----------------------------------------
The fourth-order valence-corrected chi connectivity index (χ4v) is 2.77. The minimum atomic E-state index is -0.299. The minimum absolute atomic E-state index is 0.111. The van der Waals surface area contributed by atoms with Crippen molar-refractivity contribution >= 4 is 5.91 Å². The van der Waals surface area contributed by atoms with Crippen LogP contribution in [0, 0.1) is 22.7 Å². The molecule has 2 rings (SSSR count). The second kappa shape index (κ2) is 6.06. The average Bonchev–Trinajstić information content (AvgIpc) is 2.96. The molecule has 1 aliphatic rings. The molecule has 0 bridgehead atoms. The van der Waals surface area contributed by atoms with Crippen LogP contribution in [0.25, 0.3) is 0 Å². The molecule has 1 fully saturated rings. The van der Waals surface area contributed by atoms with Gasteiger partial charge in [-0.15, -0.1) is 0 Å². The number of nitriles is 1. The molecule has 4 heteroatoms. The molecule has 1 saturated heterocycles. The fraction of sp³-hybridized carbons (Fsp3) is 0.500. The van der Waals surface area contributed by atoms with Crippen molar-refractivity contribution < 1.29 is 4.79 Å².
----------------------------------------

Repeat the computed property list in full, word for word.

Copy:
The fourth-order valence-corrected chi connectivity index (χ4v) is 2.77. The minimum atomic E-state index is -0.299. The minimum absolute atomic E-state index is 0.111. The van der Waals surface area contributed by atoms with Crippen molar-refractivity contribution >= 4 is 5.91 Å². The van der Waals surface area contributed by atoms with Crippen LogP contribution in [0, 0.1) is 22.7 Å². The molecule has 2 rings (SSSR count). The second kappa shape index (κ2) is 6.06. The average Bonchev–Trinajstić information content (AvgIpc) is 2.96. The molecule has 1 aliphatic rings. The molecule has 0 bridgehead atoms. The van der Waals surface area contributed by atoms with Crippen LogP contribution in [0.25, 0.3) is 0 Å². The molecule has 1 fully saturated rings. The van der Waals surface area contributed by atoms with Gasteiger partial charge in [-0.15, -0.1) is 0 Å². The number of nitriles is 1. The molecule has 4 heteroatoms. The molecule has 1 saturated heterocycles. The fraction of sp³-hybridized carbons (Fsp3) is 0.500. The van der Waals surface area contributed by atoms with Crippen molar-refractivity contribution < 1.29 is 4.79 Å².